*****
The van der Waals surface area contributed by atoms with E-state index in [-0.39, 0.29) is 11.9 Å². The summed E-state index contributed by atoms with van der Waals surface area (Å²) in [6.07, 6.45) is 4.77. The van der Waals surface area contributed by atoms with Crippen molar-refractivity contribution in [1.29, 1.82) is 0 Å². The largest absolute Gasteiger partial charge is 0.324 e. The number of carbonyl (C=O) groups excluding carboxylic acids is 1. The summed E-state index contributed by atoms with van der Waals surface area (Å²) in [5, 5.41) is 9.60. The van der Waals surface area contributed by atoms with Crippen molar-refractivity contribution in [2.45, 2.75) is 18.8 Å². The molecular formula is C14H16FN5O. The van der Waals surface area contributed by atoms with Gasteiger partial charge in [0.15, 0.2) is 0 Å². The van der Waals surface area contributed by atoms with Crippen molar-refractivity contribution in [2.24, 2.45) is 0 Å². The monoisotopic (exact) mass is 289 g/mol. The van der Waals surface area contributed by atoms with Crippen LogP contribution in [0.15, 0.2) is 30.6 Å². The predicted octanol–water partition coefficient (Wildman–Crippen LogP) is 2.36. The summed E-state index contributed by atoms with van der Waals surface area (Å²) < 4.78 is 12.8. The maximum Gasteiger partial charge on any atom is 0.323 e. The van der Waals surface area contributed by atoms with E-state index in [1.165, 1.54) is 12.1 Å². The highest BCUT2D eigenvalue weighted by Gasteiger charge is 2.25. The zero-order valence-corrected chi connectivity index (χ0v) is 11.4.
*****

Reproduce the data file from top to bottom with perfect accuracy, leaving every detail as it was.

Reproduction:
The van der Waals surface area contributed by atoms with E-state index in [-0.39, 0.29) is 11.9 Å². The summed E-state index contributed by atoms with van der Waals surface area (Å²) in [6.07, 6.45) is 4.77. The van der Waals surface area contributed by atoms with Crippen molar-refractivity contribution in [1.29, 1.82) is 0 Å². The largest absolute Gasteiger partial charge is 0.324 e. The number of carbonyl (C=O) groups excluding carboxylic acids is 1. The summed E-state index contributed by atoms with van der Waals surface area (Å²) in [5, 5.41) is 9.60. The van der Waals surface area contributed by atoms with Crippen molar-refractivity contribution in [2.45, 2.75) is 18.8 Å². The molecular formula is C14H16FN5O. The van der Waals surface area contributed by atoms with Gasteiger partial charge in [0.15, 0.2) is 0 Å². The van der Waals surface area contributed by atoms with Crippen molar-refractivity contribution in [2.24, 2.45) is 0 Å². The monoisotopic (exact) mass is 289 g/mol. The van der Waals surface area contributed by atoms with Crippen LogP contribution in [0.15, 0.2) is 30.6 Å². The predicted octanol–water partition coefficient (Wildman–Crippen LogP) is 2.36. The summed E-state index contributed by atoms with van der Waals surface area (Å²) < 4.78 is 12.8. The maximum Gasteiger partial charge on any atom is 0.323 e. The van der Waals surface area contributed by atoms with E-state index in [1.165, 1.54) is 12.1 Å². The highest BCUT2D eigenvalue weighted by Gasteiger charge is 2.25. The zero-order valence-corrected chi connectivity index (χ0v) is 11.4.